Spanish: Estimada en doce millones, la población romaní es uno de los grupos étnicos minoritarios más numeroso, desfavorecido, marginalizado y socialmente estigmatizado de la Unión Europea (Consejo de Europa, 2009, 2010). Después de las dos olas de ampliación de la UE en 2004 y 2007, el problema de la integración de los romaníes en los sistemas de educación generó gran atención entre los estados miembros. La política de la CE para promover el multilingüismo y la diversidad cultural a fin de fortalecer la ciudadanía europea ha llevado a resultados prometedores. Sin embargo, ante la crisis económica actual y la falta de una política efectiva de integración en la UE, predominan políticas de proteccionismo. Este artículo analiza la situación actual de los niños romaní en Europa del Este, subrayando las oportunidades para mejorar la instrucción y protección de los derechos humanos de esta sumamente vulnerable población en edad escolar. Proponemos medidas específi cas basadas en un modelo escolar bilingüe y transculturalmente inclusivo.

French Estimée en 12 millions, la population rom constitue un des plus grands groupes ethniques défavorisés minoritaires en Europe et le groupe le plus marginalisé socialement et stigmatisé de l’Union Européenne (Council of Europe, 2009, 2010). Au cours des années récentes, suite à deux vagues d’expansion de l’EU en 2004 et 2007, le problème de l’intégration des Roms dans les systèmes éducatifs a provoqué une att ention soutenue dans les États membres de l’UE. La politique de la Commission Européenne en matière de promotion du multilinguisme et de la diversité culturelle destinée á favoriser la citoyenneté européenne a abouti à des résultats promett eurs. Cependant, la crise économique actuelle et l’absence d’une intégration politique réelle entre les États membres de l’UE ont favorisé des politiques protectionnistes. Cet article présente une analyse de la situation actuelle des enfants roms d’Europe de l’Est et met en lumière les opportunités d’améliorer l’instruction et de protéger les droits humains pour cett e population scolaire très vulnérable. Nous proposons des mesures spécifi ques fondées sur un modèle éducatif bilingue et ouvert à l’interculturel.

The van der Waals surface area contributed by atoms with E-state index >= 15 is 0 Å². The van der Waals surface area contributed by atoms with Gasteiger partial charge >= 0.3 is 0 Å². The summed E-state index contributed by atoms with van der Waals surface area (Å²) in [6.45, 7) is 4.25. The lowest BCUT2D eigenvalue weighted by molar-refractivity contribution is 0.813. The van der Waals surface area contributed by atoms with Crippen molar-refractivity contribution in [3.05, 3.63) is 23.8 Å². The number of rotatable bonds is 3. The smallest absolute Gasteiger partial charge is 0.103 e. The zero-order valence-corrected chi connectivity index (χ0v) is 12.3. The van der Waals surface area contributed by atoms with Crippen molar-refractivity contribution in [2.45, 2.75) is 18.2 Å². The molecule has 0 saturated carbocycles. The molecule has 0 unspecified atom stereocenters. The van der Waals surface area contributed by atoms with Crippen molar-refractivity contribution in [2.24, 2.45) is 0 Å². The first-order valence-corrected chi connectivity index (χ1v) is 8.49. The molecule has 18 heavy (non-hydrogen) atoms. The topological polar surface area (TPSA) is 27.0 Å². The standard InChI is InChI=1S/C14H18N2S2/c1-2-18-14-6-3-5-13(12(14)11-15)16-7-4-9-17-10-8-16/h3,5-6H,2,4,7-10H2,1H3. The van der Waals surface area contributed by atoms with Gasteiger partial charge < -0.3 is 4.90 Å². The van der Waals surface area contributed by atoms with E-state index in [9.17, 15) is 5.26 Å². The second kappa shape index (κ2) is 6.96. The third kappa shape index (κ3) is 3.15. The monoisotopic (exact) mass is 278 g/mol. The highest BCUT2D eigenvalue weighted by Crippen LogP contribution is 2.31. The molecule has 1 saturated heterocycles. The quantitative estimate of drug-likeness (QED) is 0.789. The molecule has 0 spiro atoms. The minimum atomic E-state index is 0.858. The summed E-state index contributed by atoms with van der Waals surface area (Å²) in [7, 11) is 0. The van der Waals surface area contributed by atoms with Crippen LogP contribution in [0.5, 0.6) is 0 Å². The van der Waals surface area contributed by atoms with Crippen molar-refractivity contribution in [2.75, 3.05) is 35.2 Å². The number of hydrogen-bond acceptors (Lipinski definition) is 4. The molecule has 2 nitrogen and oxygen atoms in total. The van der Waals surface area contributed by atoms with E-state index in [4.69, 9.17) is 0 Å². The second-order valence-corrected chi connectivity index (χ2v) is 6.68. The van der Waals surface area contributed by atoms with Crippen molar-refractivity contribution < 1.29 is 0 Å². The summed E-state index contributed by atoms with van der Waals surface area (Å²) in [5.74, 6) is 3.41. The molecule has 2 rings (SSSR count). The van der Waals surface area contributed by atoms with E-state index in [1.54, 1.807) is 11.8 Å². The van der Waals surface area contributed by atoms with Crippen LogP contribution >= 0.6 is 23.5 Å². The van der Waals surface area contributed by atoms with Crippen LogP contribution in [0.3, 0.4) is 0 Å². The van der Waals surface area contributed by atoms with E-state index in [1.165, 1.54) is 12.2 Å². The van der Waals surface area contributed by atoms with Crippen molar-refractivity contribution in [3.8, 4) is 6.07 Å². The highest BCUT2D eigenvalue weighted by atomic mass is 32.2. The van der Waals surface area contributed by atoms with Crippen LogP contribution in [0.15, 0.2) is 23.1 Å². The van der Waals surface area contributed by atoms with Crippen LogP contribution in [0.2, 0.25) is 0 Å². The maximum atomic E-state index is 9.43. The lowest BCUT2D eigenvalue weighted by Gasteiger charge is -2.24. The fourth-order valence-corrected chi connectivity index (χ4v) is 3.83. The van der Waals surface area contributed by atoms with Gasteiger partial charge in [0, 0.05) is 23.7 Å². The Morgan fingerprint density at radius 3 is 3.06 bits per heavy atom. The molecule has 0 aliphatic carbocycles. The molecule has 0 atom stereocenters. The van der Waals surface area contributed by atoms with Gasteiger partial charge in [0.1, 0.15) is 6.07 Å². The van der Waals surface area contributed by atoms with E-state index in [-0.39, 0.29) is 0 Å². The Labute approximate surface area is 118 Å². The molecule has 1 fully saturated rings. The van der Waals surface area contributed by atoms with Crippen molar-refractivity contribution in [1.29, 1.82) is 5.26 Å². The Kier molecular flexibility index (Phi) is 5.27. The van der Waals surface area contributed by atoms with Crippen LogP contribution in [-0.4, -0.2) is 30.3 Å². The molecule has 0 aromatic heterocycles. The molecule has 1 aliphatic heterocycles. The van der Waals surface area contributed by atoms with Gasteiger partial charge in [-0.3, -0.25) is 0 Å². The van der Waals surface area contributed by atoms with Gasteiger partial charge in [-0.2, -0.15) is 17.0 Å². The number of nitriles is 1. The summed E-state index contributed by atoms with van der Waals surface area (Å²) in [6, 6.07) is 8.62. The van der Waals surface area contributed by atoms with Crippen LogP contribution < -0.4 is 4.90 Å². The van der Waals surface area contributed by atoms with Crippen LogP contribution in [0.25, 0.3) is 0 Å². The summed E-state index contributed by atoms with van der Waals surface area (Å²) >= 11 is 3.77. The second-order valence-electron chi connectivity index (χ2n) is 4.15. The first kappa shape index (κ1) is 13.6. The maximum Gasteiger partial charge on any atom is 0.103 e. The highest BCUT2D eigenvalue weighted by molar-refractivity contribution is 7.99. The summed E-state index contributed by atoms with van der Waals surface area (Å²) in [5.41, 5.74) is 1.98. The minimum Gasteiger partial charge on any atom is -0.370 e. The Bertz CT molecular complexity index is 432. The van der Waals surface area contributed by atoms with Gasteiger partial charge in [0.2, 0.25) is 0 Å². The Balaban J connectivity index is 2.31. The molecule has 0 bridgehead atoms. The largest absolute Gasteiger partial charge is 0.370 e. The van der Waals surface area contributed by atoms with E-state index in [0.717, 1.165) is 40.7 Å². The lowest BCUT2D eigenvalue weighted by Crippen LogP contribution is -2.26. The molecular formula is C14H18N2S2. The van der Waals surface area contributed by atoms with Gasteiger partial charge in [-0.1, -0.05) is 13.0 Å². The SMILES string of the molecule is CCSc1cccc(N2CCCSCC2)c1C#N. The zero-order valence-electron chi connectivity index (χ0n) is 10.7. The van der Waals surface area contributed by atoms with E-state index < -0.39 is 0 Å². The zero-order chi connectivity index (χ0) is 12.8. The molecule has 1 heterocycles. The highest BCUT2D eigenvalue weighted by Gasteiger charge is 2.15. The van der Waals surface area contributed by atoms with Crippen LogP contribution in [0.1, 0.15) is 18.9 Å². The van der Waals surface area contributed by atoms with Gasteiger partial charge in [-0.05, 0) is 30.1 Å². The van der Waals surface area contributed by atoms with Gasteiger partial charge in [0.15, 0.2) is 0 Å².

Restricted access

Inge Manka

During the course of the 2006 Soccer World Cup, Germans started to celebrate a “new patriotism.” As the construction of national identity is inseparable in Germany from the Nazi past, this occurrence can be considered an indicator of an altered relationship to this past. This article examines these changes by focusing on a nationally recognized site of remembrance, the former Nazi Party Rally Grounds in Nuremberg, where five matches of the World Cup were played. The convergence of site and event evokes contradictions and ambiguities, such as the encounter of the opposed needs of sports and remembrance at the same location. It shows what problems arise at a site of national collective memory today, when the role of the national collective is challenged by developments like European integration, migration within and to Europe, and the on-going effects of globalization.

Restricted access

Jennifer A. Yoder

On 21 December 2007, the German-Polish border became a "Schengen" border. Passport controls and other limitations to the movement of people and goods were abolished, removing one more obstacle to European and, perhaps, German-Polish integration. Several years earlier, Poland introduced territorial and administrative changes that moved it closer institutionally to western European states. Forty-nine subnational administrative units were replaced by sixteen self-governing voivodships. This article explores the implications of this new institutional context for German-Polish border relations. It finds that, despite the expansion of the opportunity structure for greater German-Polish cross-border cooperation, interaction still tends to be among elites. The development of linkages at the societal level lags behind for several reasons, including lingering institutional impediments and cultural differences, but also the failings of political leadership.